This past January, just before lockdown restrictions ended in the UK and after almost 3 years of staying put in London, I finally boarded a plane and travelled.
Travel prep, testing and documentation was a mine field, just about enough to put you off from going anywhere. But with all the paperwork done and negative Covid test results confirmed I was Portugal bound taking with me my all new ‘Rena Go’ bag.
Well, I did design it to be a bag on the go, so only right to test drive it properly.
The airport was deserted, only 15 of us boarded the flight (I had to count), hard to describe just how alien it felt.
The flight was a direct flight to Porto, I was warned it rains a lot in Porto and it did exactly that. But I loved it, what a beautiful town, such friendly people and the bakeries… oh my, take me back.
The old port , bridges ,blue and white tile clad buildings and steep cobbled streets make it a fascinating town to visit and discover.
A 3 hour train journey which ended being a 5 hour journey from Porto to Lisbon was not great, if I am honest. The steep walk from the station up the hill to Alfama was picturesque. I’m not sure what I expected, but it certainly surprised me , so very quaint for a capital city, living in London you expect capital cities to be big and crowded.
One advantage of travelling during Covid was just how empty and quiet everything was. I understand Alfama is a bustling tourist district, not so when I visited. I appreciated the sunshine, views, colours and silence.
Lisbon is an absolute gem, beautiful, vibrant, interesting, tasty.. and if I’m talking tasty , a meal at Pharmacia is a whole different experience. Especially if you can sit outside on a sunny day. Don’t miss it!
There are plenty of short excursions to be had from Lisbon ( another reason I will be going back).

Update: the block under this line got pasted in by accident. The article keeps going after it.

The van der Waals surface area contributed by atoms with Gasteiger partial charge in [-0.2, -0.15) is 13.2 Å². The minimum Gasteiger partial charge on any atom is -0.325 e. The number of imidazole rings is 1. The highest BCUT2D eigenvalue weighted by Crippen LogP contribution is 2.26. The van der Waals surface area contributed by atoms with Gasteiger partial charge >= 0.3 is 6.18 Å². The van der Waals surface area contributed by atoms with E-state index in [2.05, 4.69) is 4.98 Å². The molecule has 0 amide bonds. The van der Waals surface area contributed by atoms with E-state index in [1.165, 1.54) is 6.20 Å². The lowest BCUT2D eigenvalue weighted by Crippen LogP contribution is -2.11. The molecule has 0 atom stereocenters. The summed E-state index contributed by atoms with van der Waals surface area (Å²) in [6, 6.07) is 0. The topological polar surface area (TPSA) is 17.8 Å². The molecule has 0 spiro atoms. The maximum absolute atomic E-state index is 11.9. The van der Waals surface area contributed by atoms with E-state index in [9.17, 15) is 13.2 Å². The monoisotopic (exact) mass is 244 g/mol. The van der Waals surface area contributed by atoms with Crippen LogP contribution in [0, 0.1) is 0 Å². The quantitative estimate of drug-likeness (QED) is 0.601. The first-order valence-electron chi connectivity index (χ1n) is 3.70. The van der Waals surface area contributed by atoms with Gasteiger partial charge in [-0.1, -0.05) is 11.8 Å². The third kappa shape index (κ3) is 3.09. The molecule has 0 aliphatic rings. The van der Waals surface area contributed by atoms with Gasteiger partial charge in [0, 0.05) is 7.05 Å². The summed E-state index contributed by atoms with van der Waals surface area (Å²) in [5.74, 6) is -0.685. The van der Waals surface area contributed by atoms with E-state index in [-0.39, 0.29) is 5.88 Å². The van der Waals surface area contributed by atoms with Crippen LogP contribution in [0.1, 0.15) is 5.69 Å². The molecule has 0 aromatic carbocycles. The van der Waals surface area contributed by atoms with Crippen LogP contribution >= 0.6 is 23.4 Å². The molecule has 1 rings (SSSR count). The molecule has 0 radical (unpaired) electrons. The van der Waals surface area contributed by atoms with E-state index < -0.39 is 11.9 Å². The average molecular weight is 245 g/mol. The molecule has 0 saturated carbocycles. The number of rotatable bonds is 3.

I managed to visit Cascais, a short train ride from Lisbon along the coast to this old fishing village. Inside the walls of the old city is the Cidadela Art District with it’s galleries and museums. It was too cold to swim in January but the white sandy beaches were beautiful all the same and the old port with it’s outdoor dining hub was buzzing.
Did the Rena Go pass the test drive?? the intention was to create a ‘down sized’ bag for the times… we live out of our phones after all so travelling with a big bag is unnecessary. We do need compartments for our phone, passport, masks, sanitiser, book… The Rena has just enough space for all these necessities plus a sewn- in key fob and card holder. With it’s wide, adjustable and detachable webbed cotton strap, I think we did good.
I was lucky enough to escape to Morocco for some winter sun. I have wanted to go for years and this winter break came as a complete surprise bought for me by my better half who decided I needed Time-Out even though I had not planned on having any.
3.5 hours from Gatwick to Agadir is really a very quick escape, we left at 4.30am on a very dark and very cold winter’s day and landed just after 14:00 hrs in full sunshine and 26c.
Before I start, I have to say just how much I loved Morocco: it surprised me, charmed me and I am definitely going again. I’m saying this first as possibly you might not think so from my initial observations, so please be sure to read till the end!!
On first impression and if I am honest, Agadir was not what I expected at all, it is somewhat of a building site. Turns out that in 1960 it was totally wiped out by an earthquake, so it genuinely is a building site. Not a single old building survived the earthquake: no blue walls, no small alley ways, none of that. Furthermore Covid seems to have dealt it a bitter blow. Our hotel , which was highly rated, was falling apart at the seams: from the lift that hardly worked (in fact we got stuck in it on our last day), to a very sad breakfast, no shower gel as it ran out and we were given shampoo instead. The gym, Sauna/ Hamam, hair and beauty salon closed down when Covid hit in 2019 they remain closed and left in a state of disrepair.
But the people who worked at the hotel were lovely, they did all they could and the best they could to keep it together and offer a heartfelt service. They worked extremely long hours, smiled and carried on, I have nothing but respect for how genuine they were.